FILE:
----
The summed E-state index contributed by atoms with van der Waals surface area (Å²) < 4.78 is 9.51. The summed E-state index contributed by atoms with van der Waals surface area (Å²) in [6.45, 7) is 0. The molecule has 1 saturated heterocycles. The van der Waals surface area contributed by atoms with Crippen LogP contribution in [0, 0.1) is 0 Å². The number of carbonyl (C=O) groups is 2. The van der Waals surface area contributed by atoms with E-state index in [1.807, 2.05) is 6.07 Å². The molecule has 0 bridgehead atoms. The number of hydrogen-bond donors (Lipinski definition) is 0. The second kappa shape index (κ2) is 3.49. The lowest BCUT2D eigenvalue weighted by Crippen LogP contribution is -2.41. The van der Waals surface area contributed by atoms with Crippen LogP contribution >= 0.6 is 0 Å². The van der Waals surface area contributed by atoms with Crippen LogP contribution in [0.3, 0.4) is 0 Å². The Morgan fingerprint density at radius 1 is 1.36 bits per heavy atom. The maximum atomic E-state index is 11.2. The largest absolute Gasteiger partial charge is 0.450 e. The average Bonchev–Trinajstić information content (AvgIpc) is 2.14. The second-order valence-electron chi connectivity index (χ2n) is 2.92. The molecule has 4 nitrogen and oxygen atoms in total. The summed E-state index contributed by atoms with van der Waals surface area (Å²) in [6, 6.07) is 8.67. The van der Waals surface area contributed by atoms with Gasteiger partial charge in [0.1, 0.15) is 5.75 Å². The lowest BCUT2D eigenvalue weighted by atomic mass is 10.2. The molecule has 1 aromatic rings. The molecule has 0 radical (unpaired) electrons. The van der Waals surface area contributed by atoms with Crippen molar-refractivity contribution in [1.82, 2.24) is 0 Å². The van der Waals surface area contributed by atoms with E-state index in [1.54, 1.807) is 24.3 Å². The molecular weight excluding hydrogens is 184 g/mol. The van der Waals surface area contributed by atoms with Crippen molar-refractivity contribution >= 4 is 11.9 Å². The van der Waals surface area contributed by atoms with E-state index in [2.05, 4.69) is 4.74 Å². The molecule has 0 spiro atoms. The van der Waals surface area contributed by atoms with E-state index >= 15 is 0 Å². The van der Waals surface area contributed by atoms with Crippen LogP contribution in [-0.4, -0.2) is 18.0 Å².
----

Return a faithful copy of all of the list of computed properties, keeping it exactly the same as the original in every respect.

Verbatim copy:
The summed E-state index contributed by atoms with van der Waals surface area (Å²) < 4.78 is 9.51. The summed E-state index contributed by atoms with van der Waals surface area (Å²) in [6.45, 7) is 0. The molecule has 1 saturated heterocycles. The van der Waals surface area contributed by atoms with Crippen LogP contribution in [0, 0.1) is 0 Å². The number of carbonyl (C=O) groups is 2. The van der Waals surface area contributed by atoms with E-state index in [1.807, 2.05) is 6.07 Å². The molecule has 0 bridgehead atoms. The number of hydrogen-bond donors (Lipinski definition) is 0. The second kappa shape index (κ2) is 3.49. The lowest BCUT2D eigenvalue weighted by Crippen LogP contribution is -2.41. The van der Waals surface area contributed by atoms with Crippen LogP contribution >= 0.6 is 0 Å². The van der Waals surface area contributed by atoms with Crippen LogP contribution in [0.3, 0.4) is 0 Å². The Morgan fingerprint density at radius 1 is 1.36 bits per heavy atom. The maximum atomic E-state index is 11.2. The largest absolute Gasteiger partial charge is 0.450 e. The average Bonchev–Trinajstić information content (AvgIpc) is 2.14. The second-order valence-electron chi connectivity index (χ2n) is 2.92. The molecule has 4 nitrogen and oxygen atoms in total. The summed E-state index contributed by atoms with van der Waals surface area (Å²) in [6, 6.07) is 8.67. The van der Waals surface area contributed by atoms with Gasteiger partial charge in [0.1, 0.15) is 5.75 Å². The lowest BCUT2D eigenvalue weighted by atomic mass is 10.2. The molecule has 1 aromatic rings. The molecule has 0 radical (unpaired) electrons. The van der Waals surface area contributed by atoms with Crippen molar-refractivity contribution in [1.82, 2.24) is 0 Å². The van der Waals surface area contributed by atoms with E-state index in [1.54, 1.807) is 24.3 Å². The molecular weight excluding hydrogens is 184 g/mol. The van der Waals surface area contributed by atoms with Crippen molar-refractivity contribution >= 4 is 11.9 Å². The van der Waals surface area contributed by atoms with E-state index in [2.05, 4.69) is 4.74 Å². The molecule has 0 spiro atoms. The van der Waals surface area contributed by atoms with E-state index >= 15 is 0 Å². The van der Waals surface area contributed by atoms with Crippen LogP contribution in [-0.4, -0.2) is 18.0 Å².